Roland VM3100

Pro V-Mixing Stations

Published in SOS July 1999
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Reviews : Mixer

The first of Roland's eagerly awaited digital mixers, the VM3100 is an obvious spin-off from the mixer section of Roland's VS1680 digital multitracker. But it still packs a lot of functionality into a tiny space -- and furthermore, the basic version is the cheapest digital mixer yet! Hugh Robjohns investigates.

As digital signal processing chips have become cheaper and ever more powerful, digital mixers have become increasingly commonplace at the budget end of the market. Indeed, it is probably now more cost-effective to buy a digital mixer, complete with its snapshot facilities and built-in effects processors, than it would be to buy a similarly equipped analogue mixer and a small rack of outboard gear.

Value for money is one thing, though, and usability is another. I would suggest that anyone with some recording experience could quickly find their way around an unfamiliar analogue mixer, and probably master a rack of effects processors in a pretty short time too. However, as anyone who has tried to use a digital desk will know, you need a set of well-honed crampons to scale the near-vertical learning curve. Sometimes, even simple operations like switching auxiliary sends to pre-fader seem to require the kind of warped mind of which Professor Moriarty would be proud.

Another serious issue is the number and flexibility of available inputs. Digital desks tend to be relatively poorly equipped with analogue inputs, bulking out their interconnectivity with modular digital multitrack interfaces. Insert points also tend to be a rare sight too, which makes it difficult to integrate those favourite analogue processors. In fact, replacing a trusty old analogue mixer with a nice, modern, shiny, digital affair is rarely straightforward, and often requires a radical rethink of working practices.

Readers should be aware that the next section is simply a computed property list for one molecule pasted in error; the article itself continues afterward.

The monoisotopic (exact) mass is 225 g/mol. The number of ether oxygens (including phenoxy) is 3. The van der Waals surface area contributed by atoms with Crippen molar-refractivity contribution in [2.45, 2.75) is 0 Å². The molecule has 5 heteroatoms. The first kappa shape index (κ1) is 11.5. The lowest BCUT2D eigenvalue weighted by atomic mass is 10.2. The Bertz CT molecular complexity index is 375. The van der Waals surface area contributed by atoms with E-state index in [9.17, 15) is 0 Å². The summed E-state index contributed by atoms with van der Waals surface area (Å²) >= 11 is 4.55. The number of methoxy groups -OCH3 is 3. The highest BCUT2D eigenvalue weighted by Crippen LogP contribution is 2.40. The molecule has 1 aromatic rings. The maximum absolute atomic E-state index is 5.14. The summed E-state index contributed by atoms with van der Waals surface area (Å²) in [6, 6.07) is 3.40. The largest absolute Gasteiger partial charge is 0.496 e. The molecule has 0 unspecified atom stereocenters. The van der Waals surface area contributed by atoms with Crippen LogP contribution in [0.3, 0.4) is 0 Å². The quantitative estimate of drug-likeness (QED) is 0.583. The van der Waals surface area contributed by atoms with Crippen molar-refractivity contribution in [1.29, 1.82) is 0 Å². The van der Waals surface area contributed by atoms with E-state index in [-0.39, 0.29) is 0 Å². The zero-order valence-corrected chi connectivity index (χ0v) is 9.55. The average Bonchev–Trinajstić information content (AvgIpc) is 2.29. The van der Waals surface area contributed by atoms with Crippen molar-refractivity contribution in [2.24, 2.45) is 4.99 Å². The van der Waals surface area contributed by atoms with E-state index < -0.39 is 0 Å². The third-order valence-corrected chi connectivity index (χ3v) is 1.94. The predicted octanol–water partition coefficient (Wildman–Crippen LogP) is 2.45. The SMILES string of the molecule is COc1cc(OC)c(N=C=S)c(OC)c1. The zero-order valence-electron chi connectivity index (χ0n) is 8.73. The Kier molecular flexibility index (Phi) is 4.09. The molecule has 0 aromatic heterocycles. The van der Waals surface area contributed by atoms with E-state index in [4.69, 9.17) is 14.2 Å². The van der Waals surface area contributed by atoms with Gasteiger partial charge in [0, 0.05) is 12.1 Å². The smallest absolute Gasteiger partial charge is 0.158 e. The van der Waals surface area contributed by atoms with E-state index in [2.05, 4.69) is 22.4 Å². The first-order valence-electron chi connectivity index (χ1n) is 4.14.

VM3100 PRO
Low cost.
Flexible signal routing.
Good built-in effects.
Restricted use of digital inputs.
Roland-specific digital buss format.
Digital mastering to 16-bit devices results in bit truncation and consequent loss of quality in masters.
The second digital mixer available for under a grand. Neat and flexible, the VM3100 Pro packs a lot of facilities into its diminutive frame, with surprisingly good-quality effects and processing. However, technical restrictions with the digital inputs limit its usability slightly, and the current lack of dither options on the digital output rather preclude its use for digital mastering to 16-bit recorders.

Nevertheless, for the Nintendo generation who actually enjoy peering at small yellow LCD screens and frantically stabbing tiny buttons, or for those of us who recognise the undeniable benefits of snapshot and even dynamic automation, digital consoles have to be the way to go. The arguments over digital sound quality will continue to rage, but if a digital desk is designed and used properly, with due consideration given to headroom, clocking and dithering, it is almost certainly the noise of the internal mic amps that will be dictating the overall quality anyway, not the digital processing! Whatever else happens in the future, commercial digital recordings at 16 bits and 44.1kHz are going to remain an international standard format for quite a while yet, and with the availability of cheap recordable CDs, it makes sense to embrace digital processing in mixers, to go along with that in recording systems and outboard gear.


Roland's VM3100 follows in the footsteps of Tascam's diminutive TMD1000 -- the first of the budget digital mixers -- but the VM3100's technology, and many of its ergonomic characteristics, have been derived from the mixing section of the popular VS1680 Digital Studio Workstation. To help Roland find an edge over Tascam, this attractive new console is currently available in two versions: the VM3100 which, at two hundred quid less than the Tascam, is the cheapest digital mixer yet; and the VM3100 Pro which is priced to match the TMD1000.